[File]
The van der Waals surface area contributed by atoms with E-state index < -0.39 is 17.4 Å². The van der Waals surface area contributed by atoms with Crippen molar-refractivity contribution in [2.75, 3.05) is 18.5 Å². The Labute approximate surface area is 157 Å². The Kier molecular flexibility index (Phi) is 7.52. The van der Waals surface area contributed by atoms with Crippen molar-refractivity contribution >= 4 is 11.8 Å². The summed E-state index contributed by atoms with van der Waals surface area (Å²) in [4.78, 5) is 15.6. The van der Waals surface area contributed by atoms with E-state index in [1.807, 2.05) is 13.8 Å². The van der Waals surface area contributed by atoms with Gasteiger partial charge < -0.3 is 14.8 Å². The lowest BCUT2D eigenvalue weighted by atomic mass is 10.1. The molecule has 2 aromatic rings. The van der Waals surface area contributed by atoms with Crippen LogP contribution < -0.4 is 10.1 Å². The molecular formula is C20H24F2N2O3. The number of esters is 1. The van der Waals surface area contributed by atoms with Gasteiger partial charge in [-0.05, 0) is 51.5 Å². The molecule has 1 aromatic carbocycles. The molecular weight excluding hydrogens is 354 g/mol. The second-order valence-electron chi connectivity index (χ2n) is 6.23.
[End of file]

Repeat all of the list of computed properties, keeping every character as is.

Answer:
The van der Waals surface area contributed by atoms with E-state index < -0.39 is 17.4 Å². The van der Waals surface area contributed by atoms with Crippen molar-refractivity contribution in [2.75, 3.05) is 18.5 Å². The Labute approximate surface area is 157 Å². The Kier molecular flexibility index (Phi) is 7.52. The van der Waals surface area contributed by atoms with Crippen molar-refractivity contribution >= 4 is 11.8 Å². The summed E-state index contributed by atoms with van der Waals surface area (Å²) in [4.78, 5) is 15.6. The van der Waals surface area contributed by atoms with E-state index in [1.807, 2.05) is 13.8 Å². The van der Waals surface area contributed by atoms with Gasteiger partial charge < -0.3 is 14.8 Å². The lowest BCUT2D eigenvalue weighted by atomic mass is 10.1. The molecule has 2 aromatic rings. The van der Waals surface area contributed by atoms with Crippen LogP contribution < -0.4 is 10.1 Å². The molecular formula is C20H24F2N2O3. The number of esters is 1. The van der Waals surface area contributed by atoms with Gasteiger partial charge in [-0.05, 0) is 51.5 Å². The molecule has 1 aromatic carbocycles. The molecular weight excluding hydrogens is 354 g/mol. The second-order valence-electron chi connectivity index (χ2n) is 6.23.